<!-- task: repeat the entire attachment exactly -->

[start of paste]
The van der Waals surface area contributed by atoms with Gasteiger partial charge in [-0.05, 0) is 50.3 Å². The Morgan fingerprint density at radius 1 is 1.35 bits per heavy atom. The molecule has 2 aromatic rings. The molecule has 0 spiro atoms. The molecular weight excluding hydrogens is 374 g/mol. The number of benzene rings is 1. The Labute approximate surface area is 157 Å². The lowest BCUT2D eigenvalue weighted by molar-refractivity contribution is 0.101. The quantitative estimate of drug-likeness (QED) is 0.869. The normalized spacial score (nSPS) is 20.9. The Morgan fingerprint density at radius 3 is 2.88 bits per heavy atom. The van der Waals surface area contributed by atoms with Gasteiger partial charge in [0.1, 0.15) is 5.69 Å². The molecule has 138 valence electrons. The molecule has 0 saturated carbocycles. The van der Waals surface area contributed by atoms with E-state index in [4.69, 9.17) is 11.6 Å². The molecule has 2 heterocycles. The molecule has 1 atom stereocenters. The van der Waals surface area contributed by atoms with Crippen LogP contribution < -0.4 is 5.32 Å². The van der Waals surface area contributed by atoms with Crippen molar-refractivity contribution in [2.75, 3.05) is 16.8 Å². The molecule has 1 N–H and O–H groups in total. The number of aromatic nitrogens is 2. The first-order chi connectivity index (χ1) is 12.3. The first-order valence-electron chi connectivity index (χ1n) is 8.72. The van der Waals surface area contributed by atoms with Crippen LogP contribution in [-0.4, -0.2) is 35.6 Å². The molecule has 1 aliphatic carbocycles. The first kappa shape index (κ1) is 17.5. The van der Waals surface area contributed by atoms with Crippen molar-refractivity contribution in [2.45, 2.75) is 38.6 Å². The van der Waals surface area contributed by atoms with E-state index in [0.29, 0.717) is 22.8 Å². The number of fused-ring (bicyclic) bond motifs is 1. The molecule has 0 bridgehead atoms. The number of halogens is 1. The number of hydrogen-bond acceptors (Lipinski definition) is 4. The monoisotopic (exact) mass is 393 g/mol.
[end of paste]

The van der Waals surface area contributed by atoms with Gasteiger partial charge in [-0.05, 0) is 50.3 Å². The Morgan fingerprint density at radius 1 is 1.35 bits per heavy atom. The molecule has 2 aromatic rings. The molecule has 0 spiro atoms. The molecular weight excluding hydrogens is 374 g/mol. The number of benzene rings is 1. The Labute approximate surface area is 157 Å². The lowest BCUT2D eigenvalue weighted by molar-refractivity contribution is 0.101. The quantitative estimate of drug-likeness (QED) is 0.869. The normalized spacial score (nSPS) is 20.9. The Morgan fingerprint density at radius 3 is 2.88 bits per heavy atom. The van der Waals surface area contributed by atoms with Gasteiger partial charge in [0.1, 0.15) is 5.69 Å². The molecule has 138 valence electrons. The molecule has 0 saturated carbocycles. The van der Waals surface area contributed by atoms with E-state index in [4.69, 9.17) is 11.6 Å². The molecule has 2 heterocycles. The molecule has 1 atom stereocenters. The van der Waals surface area contributed by atoms with Crippen LogP contribution < -0.4 is 5.32 Å². The van der Waals surface area contributed by atoms with Crippen molar-refractivity contribution in [2.75, 3.05) is 16.8 Å². The molecule has 1 N–H and O–H groups in total. The number of aromatic nitrogens is 2. The first-order chi connectivity index (χ1) is 12.3. The first-order valence-electron chi connectivity index (χ1n) is 8.72. The van der Waals surface area contributed by atoms with Crippen LogP contribution in [-0.4, -0.2) is 35.6 Å². The molecule has 1 aliphatic carbocycles. The first kappa shape index (κ1) is 17.5. The van der Waals surface area contributed by atoms with Crippen molar-refractivity contribution in [2.45, 2.75) is 38.6 Å². The van der Waals surface area contributed by atoms with E-state index in [0.29, 0.717) is 22.8 Å². The number of fused-ring (bicyclic) bond motifs is 1. The molecule has 0 bridgehead atoms. The number of halogens is 1. The number of hydrogen-bond acceptors (Lipinski definition) is 4. The monoisotopic (exact) mass is 393 g/mol.